The recession has really hit home. In family courts across the country, a surge of parents stung by the economy are coming back to plead for a reduction in their child support payment obligation, and it’s affecting the courts as well as the kids.
The courts are being flooded with modification cases. If the person responsible for paying child support loses his or her job and is financially incapable of making payments, the hardship can be devastating to all parties affected. If the court reduces the original payment amount, the burden extends to the custodial parent who relies on that money to survive and provide necessities like food, shelter and clothing. If the court doesn’t reduce the amount, the payor could end up in jail for failing to pay child support. Nobody wins. As layoffs continue to occur, more people are going to court to have their child support agreements changed. Pressure is mounting in the courts due to the increased volume and complexity of cases in which people attempt to modify and renegotiate their court-ordered support payments.
WHAT ARE THE COURTS TO DO?
Presented with evidence of depleted incomes, layoffs, home foreclosures and mounting expenses, a judge often has no other choice but to grant a decreased adjustment in child support even though the custodial parent is struggling to support the kids. It is difficult, but fairness somehow has to be determined.
HOW IS SUPPORT CALCULATED?
The guidelines for child support vary from state-to-state. They generally take into account the income of both parents, the number of children, standard of living and considerations for a particular child’s special needs.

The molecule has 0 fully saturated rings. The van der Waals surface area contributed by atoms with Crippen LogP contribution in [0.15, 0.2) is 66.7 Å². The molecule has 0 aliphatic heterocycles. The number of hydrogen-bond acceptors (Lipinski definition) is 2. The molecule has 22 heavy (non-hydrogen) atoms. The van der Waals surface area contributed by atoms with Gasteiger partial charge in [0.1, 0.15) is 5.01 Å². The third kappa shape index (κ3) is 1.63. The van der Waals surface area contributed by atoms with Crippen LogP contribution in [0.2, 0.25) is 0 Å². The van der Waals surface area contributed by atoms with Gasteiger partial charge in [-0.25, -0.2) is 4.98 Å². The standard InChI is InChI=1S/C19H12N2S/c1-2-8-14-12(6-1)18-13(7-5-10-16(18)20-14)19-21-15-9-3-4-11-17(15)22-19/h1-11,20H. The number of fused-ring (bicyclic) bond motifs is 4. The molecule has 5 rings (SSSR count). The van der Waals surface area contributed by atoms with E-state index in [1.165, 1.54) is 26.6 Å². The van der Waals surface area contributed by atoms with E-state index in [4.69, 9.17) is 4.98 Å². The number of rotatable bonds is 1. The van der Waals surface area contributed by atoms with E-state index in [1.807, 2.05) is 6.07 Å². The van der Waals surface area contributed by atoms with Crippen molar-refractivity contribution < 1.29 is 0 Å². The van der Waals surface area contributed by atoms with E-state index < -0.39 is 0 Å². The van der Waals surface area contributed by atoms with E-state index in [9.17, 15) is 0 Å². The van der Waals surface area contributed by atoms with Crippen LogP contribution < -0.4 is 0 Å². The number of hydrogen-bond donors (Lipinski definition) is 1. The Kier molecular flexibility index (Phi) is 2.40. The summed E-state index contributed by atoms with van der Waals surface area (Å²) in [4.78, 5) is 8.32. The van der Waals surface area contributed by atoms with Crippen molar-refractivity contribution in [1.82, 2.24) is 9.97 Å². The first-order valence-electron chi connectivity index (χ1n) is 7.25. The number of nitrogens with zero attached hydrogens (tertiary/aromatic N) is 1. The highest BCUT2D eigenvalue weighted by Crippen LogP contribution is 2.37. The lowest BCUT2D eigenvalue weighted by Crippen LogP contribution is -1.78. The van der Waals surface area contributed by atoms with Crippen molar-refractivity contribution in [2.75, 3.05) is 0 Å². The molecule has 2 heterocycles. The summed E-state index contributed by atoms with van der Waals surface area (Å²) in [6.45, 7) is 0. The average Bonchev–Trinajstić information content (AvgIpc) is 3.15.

HOW DOES A MODIFICATION WORK?
It takes a new court order to alter the existing order. In the event of a layoff or a reduction in pay, support may be reduced but only if a motion is filed for review and the court approves the modification.
It’s important to note that the court order for child support will continue to be enforced even after a job loss. It doesn’t automatically end when the source of income ends. The courts typically order the obligor to pay a portion of their unemployment benefits in child support. If their unemployment runs out and they have no income, the amount can be reduced or even temporarily suspended. The modification process begins with consulting with an experienced family law attorney and contacting the child support division. It is important to remember that the modification review process can take some time.
Along with the hardship facing parents struggling to meet child support obligations, the courts are also struggling to overcome the burden of burgeoning caseloads. The ability to remain flexible and open to creative solutions is crucial until the economy stabilizes or at least allows for breathing room.